a scale-out solution has required significant engineering effort; the system
developer often needs to handcraft the mechanisms for data partitioning and
reassembly, not to mention the logic to schedule the work across the cluster
and handle individual machine failures.
traditional approaches to scale-up and scale-out have not been widely adopted
outside large enterprises, government, and academia. The purchase costs are
often high, as is the effort to develop and manage the systems. These factors
alone put them out of the reach of many smaller businesses. In addition, the
approaches themselves have had several weaknesses that have become apparent
as scale-out systems get large, or as scale-up systems deal with multiple CPUs,
the difficulties caused by the complexity of the concurrency in the systems have
become significant. Effectively utilizing multiple hosts or CPUs is a very
difficult task, and implementing the necessary strategy to maintain efficiency
throughout execution of the desired workloads can entail enormous effort.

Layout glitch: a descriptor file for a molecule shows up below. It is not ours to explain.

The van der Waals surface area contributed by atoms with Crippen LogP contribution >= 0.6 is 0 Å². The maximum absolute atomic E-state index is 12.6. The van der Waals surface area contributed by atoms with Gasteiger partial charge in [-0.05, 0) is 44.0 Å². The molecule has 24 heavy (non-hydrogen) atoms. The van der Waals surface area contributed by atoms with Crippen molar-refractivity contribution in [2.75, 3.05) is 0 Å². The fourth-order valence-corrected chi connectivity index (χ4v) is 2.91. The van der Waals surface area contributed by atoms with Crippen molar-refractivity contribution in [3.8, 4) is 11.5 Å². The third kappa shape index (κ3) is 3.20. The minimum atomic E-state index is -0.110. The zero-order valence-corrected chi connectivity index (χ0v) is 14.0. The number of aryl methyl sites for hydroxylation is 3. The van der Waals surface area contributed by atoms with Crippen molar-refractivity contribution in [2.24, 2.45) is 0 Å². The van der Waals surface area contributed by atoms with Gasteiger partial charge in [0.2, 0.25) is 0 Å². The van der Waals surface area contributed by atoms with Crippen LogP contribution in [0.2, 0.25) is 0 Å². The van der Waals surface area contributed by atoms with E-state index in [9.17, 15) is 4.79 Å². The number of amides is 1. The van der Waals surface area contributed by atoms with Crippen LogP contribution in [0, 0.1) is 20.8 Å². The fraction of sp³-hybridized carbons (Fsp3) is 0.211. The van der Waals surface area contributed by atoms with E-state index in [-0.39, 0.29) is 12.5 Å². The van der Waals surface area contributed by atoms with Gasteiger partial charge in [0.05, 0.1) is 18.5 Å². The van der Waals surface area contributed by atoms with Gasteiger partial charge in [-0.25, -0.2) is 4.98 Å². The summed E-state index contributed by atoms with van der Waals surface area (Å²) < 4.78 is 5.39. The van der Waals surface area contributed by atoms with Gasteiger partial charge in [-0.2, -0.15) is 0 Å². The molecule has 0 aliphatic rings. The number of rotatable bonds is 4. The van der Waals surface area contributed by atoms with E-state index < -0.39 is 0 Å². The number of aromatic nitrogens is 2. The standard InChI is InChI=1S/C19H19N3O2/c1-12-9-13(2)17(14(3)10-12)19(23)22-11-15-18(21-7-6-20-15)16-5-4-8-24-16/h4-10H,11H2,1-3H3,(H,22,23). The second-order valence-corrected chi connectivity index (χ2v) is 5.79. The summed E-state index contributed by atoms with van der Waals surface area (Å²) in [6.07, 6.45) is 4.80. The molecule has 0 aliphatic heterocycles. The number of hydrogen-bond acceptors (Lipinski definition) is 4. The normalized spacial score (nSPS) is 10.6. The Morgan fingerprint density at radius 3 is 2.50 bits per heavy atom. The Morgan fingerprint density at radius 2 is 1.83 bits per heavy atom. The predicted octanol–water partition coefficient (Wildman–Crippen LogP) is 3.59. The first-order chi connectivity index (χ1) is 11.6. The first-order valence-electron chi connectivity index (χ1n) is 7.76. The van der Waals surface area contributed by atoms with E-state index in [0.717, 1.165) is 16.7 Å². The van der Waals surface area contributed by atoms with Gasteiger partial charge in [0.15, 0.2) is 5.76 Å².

Hardware advances—often couched in terms of Moore's law—have begun to highlight
discrepancies in system capability. CPU power has grown much faster than
network or disk speeds have; once CPU cycles were the most valuable resource in
the system, but today, that no longer holds. Whereas a modern CPU may be able
to execute millions of times as many operations as a CPU 20 years ago would,
memory and hard disk speeds have only increased by factors of thousands or even
hundreds. It is quite easy to build a modern system with so much CPU power that
the storage system simply cannot feed it data fast enough to keep the CPUs
just hinted, taking a scale-up approach to scaling is not an open-ended tactic.
There is a limit to the size of individual servers that can be purchased from
mainstream hardware suppliers, and even more niche players can't offer an
arbitrarily large server. At some point, the workload will increase beyond the
capacity of the single, monolithic scale-up server, so then what? The
unfortunate answer is that the best approach is to have two large servers
instead of one. Then, later, three, four, and so on. Or, in other words, the
natural tendency of scale-up architecture is—in extreme cases—to add a
scale-out strategy to the mix.
software development, though this gives some of the benefits of both
approaches, it also compounds the costs and weaknesses; instead of very
expensive hardware or the need to manually develop the cross-cluster logic,
this hybrid architecture requires both.
As a consequence of this end-game tendency
and the general cost profile of scale-up architectures, they are rarely used in
the big data processing field and scale-out architectures are the de facto